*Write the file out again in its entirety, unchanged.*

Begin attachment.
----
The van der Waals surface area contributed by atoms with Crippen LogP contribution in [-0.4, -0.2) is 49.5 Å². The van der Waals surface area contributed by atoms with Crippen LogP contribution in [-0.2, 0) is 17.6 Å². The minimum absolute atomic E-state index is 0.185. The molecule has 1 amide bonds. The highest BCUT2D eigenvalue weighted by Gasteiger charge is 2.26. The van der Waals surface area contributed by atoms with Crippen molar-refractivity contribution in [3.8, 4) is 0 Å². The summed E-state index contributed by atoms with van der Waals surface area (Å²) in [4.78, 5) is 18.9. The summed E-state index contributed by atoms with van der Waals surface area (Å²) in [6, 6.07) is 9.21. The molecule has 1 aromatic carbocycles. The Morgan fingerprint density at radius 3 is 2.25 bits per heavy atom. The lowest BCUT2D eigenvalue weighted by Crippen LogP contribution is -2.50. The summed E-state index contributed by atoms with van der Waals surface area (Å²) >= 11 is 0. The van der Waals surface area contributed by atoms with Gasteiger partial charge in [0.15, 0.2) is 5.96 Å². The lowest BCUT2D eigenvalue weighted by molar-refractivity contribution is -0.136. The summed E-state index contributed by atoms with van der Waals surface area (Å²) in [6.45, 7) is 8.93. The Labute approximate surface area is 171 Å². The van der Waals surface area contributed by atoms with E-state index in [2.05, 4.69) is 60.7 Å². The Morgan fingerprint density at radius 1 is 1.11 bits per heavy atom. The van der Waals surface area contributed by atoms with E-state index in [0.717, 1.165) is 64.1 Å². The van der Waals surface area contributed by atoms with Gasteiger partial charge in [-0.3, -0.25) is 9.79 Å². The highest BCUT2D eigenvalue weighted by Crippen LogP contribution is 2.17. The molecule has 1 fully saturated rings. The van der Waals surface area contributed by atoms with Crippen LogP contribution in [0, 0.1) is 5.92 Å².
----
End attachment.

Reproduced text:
The van der Waals surface area contributed by atoms with Crippen LogP contribution in [-0.4, -0.2) is 49.5 Å². The van der Waals surface area contributed by atoms with Crippen LogP contribution in [-0.2, 0) is 17.6 Å². The minimum absolute atomic E-state index is 0.185. The molecule has 1 amide bonds. The highest BCUT2D eigenvalue weighted by Gasteiger charge is 2.26. The van der Waals surface area contributed by atoms with Crippen molar-refractivity contribution in [3.8, 4) is 0 Å². The summed E-state index contributed by atoms with van der Waals surface area (Å²) in [4.78, 5) is 18.9. The summed E-state index contributed by atoms with van der Waals surface area (Å²) in [6, 6.07) is 9.21. The molecule has 1 aromatic carbocycles. The Morgan fingerprint density at radius 3 is 2.25 bits per heavy atom. The lowest BCUT2D eigenvalue weighted by Crippen LogP contribution is -2.50. The summed E-state index contributed by atoms with van der Waals surface area (Å²) >= 11 is 0. The van der Waals surface area contributed by atoms with Gasteiger partial charge in [0.15, 0.2) is 5.96 Å². The lowest BCUT2D eigenvalue weighted by molar-refractivity contribution is -0.136. The summed E-state index contributed by atoms with van der Waals surface area (Å²) in [6.45, 7) is 8.93. The Labute approximate surface area is 171 Å². The van der Waals surface area contributed by atoms with E-state index in [2.05, 4.69) is 60.7 Å². The Morgan fingerprint density at radius 1 is 1.11 bits per heavy atom. The van der Waals surface area contributed by atoms with E-state index in [0.717, 1.165) is 64.1 Å². The van der Waals surface area contributed by atoms with Gasteiger partial charge in [-0.3, -0.25) is 9.79 Å². The highest BCUT2D eigenvalue weighted by Crippen LogP contribution is 2.17. The molecule has 1 fully saturated rings. The van der Waals surface area contributed by atoms with Crippen LogP contribution in [0, 0.1) is 5.92 Å².